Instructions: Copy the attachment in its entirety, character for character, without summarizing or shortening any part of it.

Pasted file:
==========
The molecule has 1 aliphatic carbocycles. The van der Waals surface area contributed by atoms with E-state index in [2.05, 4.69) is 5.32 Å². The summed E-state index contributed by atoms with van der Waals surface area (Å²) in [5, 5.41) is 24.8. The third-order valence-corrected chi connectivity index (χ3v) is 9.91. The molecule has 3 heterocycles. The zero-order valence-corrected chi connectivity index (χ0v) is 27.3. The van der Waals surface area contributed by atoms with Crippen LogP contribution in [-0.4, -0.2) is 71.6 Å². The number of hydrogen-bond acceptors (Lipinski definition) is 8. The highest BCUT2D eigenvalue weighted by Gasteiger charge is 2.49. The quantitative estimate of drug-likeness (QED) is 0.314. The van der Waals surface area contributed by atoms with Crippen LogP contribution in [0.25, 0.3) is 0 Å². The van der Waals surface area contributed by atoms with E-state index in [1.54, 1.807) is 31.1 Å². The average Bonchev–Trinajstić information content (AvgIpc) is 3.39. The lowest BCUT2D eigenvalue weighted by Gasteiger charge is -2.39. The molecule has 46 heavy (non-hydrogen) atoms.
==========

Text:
The molecule has 1 aliphatic carbocycles. The van der Waals surface area contributed by atoms with E-state index in [2.05, 4.69) is 5.32 Å². The summed E-state index contributed by atoms with van der Waals surface area (Å²) in [5, 5.41) is 24.8. The third-order valence-corrected chi connectivity index (χ3v) is 9.91. The molecule has 3 heterocycles. The zero-order valence-corrected chi connectivity index (χ0v) is 27.3. The van der Waals surface area contributed by atoms with Crippen LogP contribution in [-0.4, -0.2) is 71.6 Å². The number of hydrogen-bond acceptors (Lipinski definition) is 8. The highest BCUT2D eigenvalue weighted by Gasteiger charge is 2.49. The quantitative estimate of drug-likeness (QED) is 0.314. The van der Waals surface area contributed by atoms with Crippen LogP contribution in [0.25, 0.3) is 0 Å². The van der Waals surface area contributed by atoms with E-state index in [1.54, 1.807) is 31.1 Å². The average Bonchev–Trinajstić information content (AvgIpc) is 3.39. The lowest BCUT2D eigenvalue weighted by Gasteiger charge is -2.39. The molecule has 46 heavy (non-hydrogen) atoms.